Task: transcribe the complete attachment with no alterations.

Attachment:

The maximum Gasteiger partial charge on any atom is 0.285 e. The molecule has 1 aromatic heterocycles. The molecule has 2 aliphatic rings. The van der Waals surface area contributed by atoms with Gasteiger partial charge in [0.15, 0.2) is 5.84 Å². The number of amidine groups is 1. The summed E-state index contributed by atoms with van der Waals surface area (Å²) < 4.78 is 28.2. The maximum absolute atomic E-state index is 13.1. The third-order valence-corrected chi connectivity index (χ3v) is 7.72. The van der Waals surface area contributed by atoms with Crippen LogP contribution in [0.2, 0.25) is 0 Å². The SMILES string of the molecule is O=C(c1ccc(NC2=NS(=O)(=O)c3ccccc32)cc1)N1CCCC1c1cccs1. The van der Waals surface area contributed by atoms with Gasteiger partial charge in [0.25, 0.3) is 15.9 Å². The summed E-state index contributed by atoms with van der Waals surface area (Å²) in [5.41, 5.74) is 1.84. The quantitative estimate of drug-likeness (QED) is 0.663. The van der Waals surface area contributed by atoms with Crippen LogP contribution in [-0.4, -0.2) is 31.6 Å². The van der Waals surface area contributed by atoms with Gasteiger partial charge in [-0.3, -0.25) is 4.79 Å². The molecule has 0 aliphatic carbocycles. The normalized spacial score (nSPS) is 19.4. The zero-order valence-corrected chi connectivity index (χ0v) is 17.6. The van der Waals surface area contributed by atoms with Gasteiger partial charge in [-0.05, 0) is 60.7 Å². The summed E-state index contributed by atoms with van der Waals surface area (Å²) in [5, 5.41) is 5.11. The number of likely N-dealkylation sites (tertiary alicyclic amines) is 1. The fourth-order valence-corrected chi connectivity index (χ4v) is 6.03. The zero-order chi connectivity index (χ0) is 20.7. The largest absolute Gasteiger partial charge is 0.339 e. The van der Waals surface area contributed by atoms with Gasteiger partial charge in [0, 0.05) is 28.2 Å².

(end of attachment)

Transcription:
The maximum Gasteiger partial charge on any atom is 0.285 e. The molecule has 1 aromatic heterocycles. The molecule has 2 aliphatic rings. The van der Waals surface area contributed by atoms with Gasteiger partial charge in [0.15, 0.2) is 5.84 Å². The number of amidine groups is 1. The summed E-state index contributed by atoms with van der Waals surface area (Å²) < 4.78 is 28.2. The maximum absolute atomic E-state index is 13.1. The third-order valence-corrected chi connectivity index (χ3v) is 7.72. The van der Waals surface area contributed by atoms with Crippen LogP contribution in [0.2, 0.25) is 0 Å². The SMILES string of the molecule is O=C(c1ccc(NC2=NS(=O)(=O)c3ccccc32)cc1)N1CCCC1c1cccs1. The van der Waals surface area contributed by atoms with Gasteiger partial charge in [0.25, 0.3) is 15.9 Å². The summed E-state index contributed by atoms with van der Waals surface area (Å²) in [5.41, 5.74) is 1.84. The quantitative estimate of drug-likeness (QED) is 0.663. The van der Waals surface area contributed by atoms with Crippen LogP contribution in [-0.4, -0.2) is 31.6 Å². The van der Waals surface area contributed by atoms with Gasteiger partial charge in [-0.3, -0.25) is 4.79 Å². The molecule has 0 aliphatic carbocycles. The normalized spacial score (nSPS) is 19.4. The zero-order valence-corrected chi connectivity index (χ0v) is 17.6. The van der Waals surface area contributed by atoms with Gasteiger partial charge in [-0.05, 0) is 60.7 Å². The summed E-state index contributed by atoms with van der Waals surface area (Å²) in [5, 5.41) is 5.11. The number of likely N-dealkylation sites (tertiary alicyclic amines) is 1. The fourth-order valence-corrected chi connectivity index (χ4v) is 6.03. The zero-order chi connectivity index (χ0) is 20.7. The largest absolute Gasteiger partial charge is 0.339 e. The van der Waals surface area contributed by atoms with Gasteiger partial charge in [0, 0.05) is 28.2 Å².